Saturday, 3 March 2012

The Seven Redemptive Names of God

In his redemptive relation to man, Jehovah has seven compound names which reveal Him as meeting every need of man from his lost state to the end. These compound names are:

Jehovah-Jireh
"the Lord will provide" (Genesis 22:13,14).
i.e., will provide a sacrifice

Jehovah-Rapha
"the Lord that healeth" (Exodus 15:26).
That this refers to physical healing the context shows, but the deeper healing of soul malady is implied.
Jehovah-Nissi
"the Lord our banner" (Exodus 17:8-15).
The name is interpreted by the context. The enemy was Amalek, a type of the flesh, and the conflict that day stands for the conflict of (Galatians 5:17) the war of the Spirit against the flesh. Victory was wholly due to divine help.
Jehovah-Shalom
"the Lord our peace," or "the Lord send peace" (Judges 6:24). 
Almost the whole ministry of Jehovah finds expression and illustration in that chapter. Jehovah hates and judges sin (Genesis 2:1-5). Jehovah loves and saves sinners (Genesis 2:7-18) but only through sacrifice (Genesis 2:19-21). See also: Romans 5:1; Ephesians 2:14; Colossians 1:20.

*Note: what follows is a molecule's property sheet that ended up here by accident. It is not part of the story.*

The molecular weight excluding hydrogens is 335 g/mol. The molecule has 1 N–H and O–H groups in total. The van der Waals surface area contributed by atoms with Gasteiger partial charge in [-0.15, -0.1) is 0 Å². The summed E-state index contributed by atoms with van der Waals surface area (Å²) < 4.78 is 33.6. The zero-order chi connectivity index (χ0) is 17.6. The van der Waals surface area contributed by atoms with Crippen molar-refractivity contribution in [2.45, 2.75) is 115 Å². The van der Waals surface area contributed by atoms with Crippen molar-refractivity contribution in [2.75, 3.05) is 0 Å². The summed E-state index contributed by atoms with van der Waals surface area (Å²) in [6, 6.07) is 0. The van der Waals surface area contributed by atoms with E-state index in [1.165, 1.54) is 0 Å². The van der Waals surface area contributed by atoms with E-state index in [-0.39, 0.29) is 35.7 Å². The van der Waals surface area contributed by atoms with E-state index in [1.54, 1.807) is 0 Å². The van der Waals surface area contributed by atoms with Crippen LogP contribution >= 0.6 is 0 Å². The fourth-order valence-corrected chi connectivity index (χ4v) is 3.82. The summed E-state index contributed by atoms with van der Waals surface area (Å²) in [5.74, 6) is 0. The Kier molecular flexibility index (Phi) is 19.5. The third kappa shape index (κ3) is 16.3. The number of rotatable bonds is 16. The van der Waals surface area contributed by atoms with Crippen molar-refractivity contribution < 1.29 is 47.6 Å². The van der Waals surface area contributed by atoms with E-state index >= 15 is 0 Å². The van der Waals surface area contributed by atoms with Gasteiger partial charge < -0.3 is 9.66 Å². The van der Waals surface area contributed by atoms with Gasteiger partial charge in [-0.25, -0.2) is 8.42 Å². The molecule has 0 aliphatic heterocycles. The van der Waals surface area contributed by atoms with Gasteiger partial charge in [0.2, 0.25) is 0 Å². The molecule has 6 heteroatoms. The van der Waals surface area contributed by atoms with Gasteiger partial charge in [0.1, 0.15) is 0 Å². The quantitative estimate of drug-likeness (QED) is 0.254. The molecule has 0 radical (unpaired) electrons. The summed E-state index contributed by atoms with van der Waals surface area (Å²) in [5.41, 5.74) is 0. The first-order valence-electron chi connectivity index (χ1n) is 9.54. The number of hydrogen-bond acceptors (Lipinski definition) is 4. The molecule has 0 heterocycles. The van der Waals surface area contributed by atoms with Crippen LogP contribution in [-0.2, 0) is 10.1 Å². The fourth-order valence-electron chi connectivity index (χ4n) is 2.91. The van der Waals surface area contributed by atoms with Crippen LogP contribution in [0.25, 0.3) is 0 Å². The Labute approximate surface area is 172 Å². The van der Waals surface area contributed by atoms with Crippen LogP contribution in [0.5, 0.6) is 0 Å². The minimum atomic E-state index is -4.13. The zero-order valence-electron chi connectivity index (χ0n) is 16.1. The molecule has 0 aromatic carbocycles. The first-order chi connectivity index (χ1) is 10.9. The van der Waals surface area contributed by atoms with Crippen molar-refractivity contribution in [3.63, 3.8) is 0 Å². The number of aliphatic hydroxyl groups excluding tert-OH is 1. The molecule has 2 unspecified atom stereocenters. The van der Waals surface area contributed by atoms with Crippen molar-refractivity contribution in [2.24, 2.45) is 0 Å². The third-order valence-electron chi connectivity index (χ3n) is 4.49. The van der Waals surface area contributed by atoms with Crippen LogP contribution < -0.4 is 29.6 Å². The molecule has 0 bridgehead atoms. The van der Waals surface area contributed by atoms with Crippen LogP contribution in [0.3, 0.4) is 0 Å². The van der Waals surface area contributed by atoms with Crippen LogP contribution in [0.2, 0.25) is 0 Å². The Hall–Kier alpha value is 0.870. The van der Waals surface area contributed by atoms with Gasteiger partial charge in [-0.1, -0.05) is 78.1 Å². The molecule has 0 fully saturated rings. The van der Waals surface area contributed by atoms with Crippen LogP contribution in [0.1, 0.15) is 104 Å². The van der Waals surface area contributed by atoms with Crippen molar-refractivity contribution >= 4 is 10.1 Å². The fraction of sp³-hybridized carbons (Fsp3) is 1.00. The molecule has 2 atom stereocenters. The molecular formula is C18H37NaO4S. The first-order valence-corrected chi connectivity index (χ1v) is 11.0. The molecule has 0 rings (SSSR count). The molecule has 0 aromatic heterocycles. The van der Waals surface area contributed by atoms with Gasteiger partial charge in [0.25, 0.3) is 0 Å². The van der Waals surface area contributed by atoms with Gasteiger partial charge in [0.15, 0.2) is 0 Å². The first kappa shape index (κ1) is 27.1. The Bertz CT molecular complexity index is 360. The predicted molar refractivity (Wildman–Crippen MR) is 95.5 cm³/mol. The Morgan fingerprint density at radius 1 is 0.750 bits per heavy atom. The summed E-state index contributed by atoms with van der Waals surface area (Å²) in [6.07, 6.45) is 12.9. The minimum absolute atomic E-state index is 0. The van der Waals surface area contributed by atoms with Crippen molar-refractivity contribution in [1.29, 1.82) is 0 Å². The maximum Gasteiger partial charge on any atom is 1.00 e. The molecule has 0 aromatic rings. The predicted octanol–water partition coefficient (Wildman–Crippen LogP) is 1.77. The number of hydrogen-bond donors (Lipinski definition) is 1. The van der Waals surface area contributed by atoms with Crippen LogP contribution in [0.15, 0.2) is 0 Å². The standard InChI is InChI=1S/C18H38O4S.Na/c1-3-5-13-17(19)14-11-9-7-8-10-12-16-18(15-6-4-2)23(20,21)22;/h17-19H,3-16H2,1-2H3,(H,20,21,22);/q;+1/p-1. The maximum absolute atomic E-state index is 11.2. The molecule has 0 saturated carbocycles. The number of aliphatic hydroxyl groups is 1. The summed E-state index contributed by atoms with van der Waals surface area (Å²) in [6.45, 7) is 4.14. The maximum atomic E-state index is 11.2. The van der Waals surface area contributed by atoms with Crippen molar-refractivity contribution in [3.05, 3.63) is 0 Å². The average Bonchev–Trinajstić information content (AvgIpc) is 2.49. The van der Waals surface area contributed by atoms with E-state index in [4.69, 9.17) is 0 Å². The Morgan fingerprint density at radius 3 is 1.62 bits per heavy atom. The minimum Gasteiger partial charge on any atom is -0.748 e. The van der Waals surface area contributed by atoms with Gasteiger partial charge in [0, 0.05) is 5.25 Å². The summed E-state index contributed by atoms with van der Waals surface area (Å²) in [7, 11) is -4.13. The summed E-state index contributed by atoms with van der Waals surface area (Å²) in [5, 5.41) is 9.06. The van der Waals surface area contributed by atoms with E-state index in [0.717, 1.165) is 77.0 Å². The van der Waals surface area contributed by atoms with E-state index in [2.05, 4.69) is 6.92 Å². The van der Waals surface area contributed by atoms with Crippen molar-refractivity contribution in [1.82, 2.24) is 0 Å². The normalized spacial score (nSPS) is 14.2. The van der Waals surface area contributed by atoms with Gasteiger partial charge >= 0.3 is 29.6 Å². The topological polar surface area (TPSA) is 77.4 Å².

Jehovah-Ra-ah
"the Lord my shepherd" (Psalm 23.). 
In Psalm 22, Jehovah makes peace by the blood of the cross; in Psalm 23, Jehovah is shepherding His own who are in the world.
Jehovah-Tsidkenu
"the Lord our righteousness" (Jeremiah 23:6).
This name of Jehovah occurs in a prophecy concerning the future restoration and conversion of Israel. Then Israel will hail him as Jehovah-Tsidkenu—"the Lord our righteousness."
Jehovah-Shammah
"the Lord is present" (Ezekiel 48:35). 
This name signifies Jehovah’s abiding presence with His people (Exodus 33:14,15; 1 Chronicles 16:27,33; Psalm 16:11, 97:5; Matthew 28:20; Hebrews 13:5).

Eternity-A Biblical Approach

Eternal life in heaven is received through knowledge of God, the Father, and is contained in His Son, Jesus Christ. We obtain this gift of ...